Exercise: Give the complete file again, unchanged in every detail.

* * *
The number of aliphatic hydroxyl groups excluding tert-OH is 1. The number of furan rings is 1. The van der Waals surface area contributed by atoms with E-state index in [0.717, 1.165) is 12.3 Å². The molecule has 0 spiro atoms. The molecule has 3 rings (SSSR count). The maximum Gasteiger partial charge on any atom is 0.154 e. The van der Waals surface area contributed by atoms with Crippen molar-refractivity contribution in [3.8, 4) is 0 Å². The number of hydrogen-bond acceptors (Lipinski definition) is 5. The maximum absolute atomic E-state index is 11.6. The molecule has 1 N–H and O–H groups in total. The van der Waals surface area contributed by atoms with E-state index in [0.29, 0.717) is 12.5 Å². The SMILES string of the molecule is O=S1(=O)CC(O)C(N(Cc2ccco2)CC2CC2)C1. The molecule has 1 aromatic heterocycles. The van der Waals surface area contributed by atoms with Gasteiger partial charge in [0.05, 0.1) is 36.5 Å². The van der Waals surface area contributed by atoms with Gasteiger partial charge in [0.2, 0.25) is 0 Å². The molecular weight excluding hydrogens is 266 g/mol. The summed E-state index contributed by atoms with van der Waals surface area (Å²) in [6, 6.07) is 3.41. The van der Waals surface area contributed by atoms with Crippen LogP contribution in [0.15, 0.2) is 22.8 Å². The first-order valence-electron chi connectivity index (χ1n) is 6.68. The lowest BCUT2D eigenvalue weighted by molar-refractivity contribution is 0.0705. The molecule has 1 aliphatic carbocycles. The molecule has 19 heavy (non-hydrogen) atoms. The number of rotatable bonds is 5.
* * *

The number of aliphatic hydroxyl groups excluding tert-OH is 1. The number of furan rings is 1. The van der Waals surface area contributed by atoms with E-state index in [0.717, 1.165) is 12.3 Å². The molecule has 0 spiro atoms. The molecule has 3 rings (SSSR count). The maximum Gasteiger partial charge on any atom is 0.154 e. The van der Waals surface area contributed by atoms with Crippen molar-refractivity contribution in [3.8, 4) is 0 Å². The number of hydrogen-bond acceptors (Lipinski definition) is 5. The maximum absolute atomic E-state index is 11.6. The molecule has 1 N–H and O–H groups in total. The van der Waals surface area contributed by atoms with E-state index in [0.29, 0.717) is 12.5 Å². The SMILES string of the molecule is O=S1(=O)CC(O)C(N(Cc2ccco2)CC2CC2)C1. The molecule has 1 aromatic heterocycles. The van der Waals surface area contributed by atoms with Gasteiger partial charge in [0.05, 0.1) is 36.5 Å². The van der Waals surface area contributed by atoms with Gasteiger partial charge in [0.2, 0.25) is 0 Å². The molecular weight excluding hydrogens is 266 g/mol. The summed E-state index contributed by atoms with van der Waals surface area (Å²) in [6, 6.07) is 3.41. The van der Waals surface area contributed by atoms with Crippen LogP contribution in [0.15, 0.2) is 22.8 Å². The first-order valence-electron chi connectivity index (χ1n) is 6.68. The lowest BCUT2D eigenvalue weighted by molar-refractivity contribution is 0.0705. The molecule has 1 aliphatic carbocycles. The molecule has 19 heavy (non-hydrogen) atoms. The number of rotatable bonds is 5.